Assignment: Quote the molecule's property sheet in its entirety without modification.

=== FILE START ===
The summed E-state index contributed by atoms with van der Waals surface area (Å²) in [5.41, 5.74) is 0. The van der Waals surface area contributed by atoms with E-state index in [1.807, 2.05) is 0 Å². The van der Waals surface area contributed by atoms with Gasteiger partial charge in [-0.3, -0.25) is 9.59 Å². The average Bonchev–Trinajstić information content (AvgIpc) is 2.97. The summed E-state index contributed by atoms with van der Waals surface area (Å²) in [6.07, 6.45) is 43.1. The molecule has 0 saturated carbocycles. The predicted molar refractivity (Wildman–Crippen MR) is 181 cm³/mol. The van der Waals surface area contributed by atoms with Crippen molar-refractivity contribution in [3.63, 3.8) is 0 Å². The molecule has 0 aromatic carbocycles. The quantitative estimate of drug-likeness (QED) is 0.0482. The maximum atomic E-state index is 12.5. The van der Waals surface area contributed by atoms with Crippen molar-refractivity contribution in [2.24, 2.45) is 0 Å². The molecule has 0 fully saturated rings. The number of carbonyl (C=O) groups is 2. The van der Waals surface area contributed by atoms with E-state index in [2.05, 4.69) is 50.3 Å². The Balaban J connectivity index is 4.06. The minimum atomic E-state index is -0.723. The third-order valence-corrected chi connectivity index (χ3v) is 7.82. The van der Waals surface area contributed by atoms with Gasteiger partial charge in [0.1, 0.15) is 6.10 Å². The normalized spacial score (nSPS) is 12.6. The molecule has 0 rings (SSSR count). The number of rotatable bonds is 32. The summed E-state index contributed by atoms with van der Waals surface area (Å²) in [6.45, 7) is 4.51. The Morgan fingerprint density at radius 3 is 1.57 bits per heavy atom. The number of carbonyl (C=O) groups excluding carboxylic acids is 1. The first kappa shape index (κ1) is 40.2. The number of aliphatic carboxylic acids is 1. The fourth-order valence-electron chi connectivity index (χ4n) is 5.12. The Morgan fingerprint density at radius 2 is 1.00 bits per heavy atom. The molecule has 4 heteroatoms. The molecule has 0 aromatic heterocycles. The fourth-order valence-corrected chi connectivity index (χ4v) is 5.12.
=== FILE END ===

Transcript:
The summed E-state index contributed by atoms with van der Waals surface area (Å²) in [5.41, 5.74) is 0. The van der Waals surface area contributed by atoms with E-state index in [1.807, 2.05) is 0 Å². The van der Waals surface area contributed by atoms with Gasteiger partial charge in [-0.3, -0.25) is 9.59 Å². The average Bonchev–Trinajstić information content (AvgIpc) is 2.97. The summed E-state index contributed by atoms with van der Waals surface area (Å²) in [6.07, 6.45) is 43.1. The molecule has 0 saturated carbocycles. The predicted molar refractivity (Wildman–Crippen MR) is 181 cm³/mol. The van der Waals surface area contributed by atoms with Crippen molar-refractivity contribution in [3.63, 3.8) is 0 Å². The molecule has 0 aromatic carbocycles. The quantitative estimate of drug-likeness (QED) is 0.0482. The maximum atomic E-state index is 12.5. The van der Waals surface area contributed by atoms with Crippen molar-refractivity contribution in [2.24, 2.45) is 0 Å². The molecule has 0 fully saturated rings. The number of carbonyl (C=O) groups is 2. The van der Waals surface area contributed by atoms with E-state index in [2.05, 4.69) is 50.3 Å². The Balaban J connectivity index is 4.06. The minimum atomic E-state index is -0.723. The third-order valence-corrected chi connectivity index (χ3v) is 7.82. The van der Waals surface area contributed by atoms with Gasteiger partial charge in [0.1, 0.15) is 6.10 Å². The normalized spacial score (nSPS) is 12.6. The molecule has 0 rings (SSSR count). The number of rotatable bonds is 32. The summed E-state index contributed by atoms with van der Waals surface area (Å²) in [6.45, 7) is 4.51. The Morgan fingerprint density at radius 3 is 1.57 bits per heavy atom. The number of carbonyl (C=O) groups excluding carboxylic acids is 1. The first kappa shape index (κ1) is 40.2. The number of aliphatic carboxylic acids is 1. The fourth-order valence-electron chi connectivity index (χ4n) is 5.12. The Morgan fingerprint density at radius 2 is 1.00 bits per heavy atom. The molecule has 4 heteroatoms. The molecule has 0 aromatic heterocycles. The fourth-order valence-corrected chi connectivity index (χ4v) is 5.12.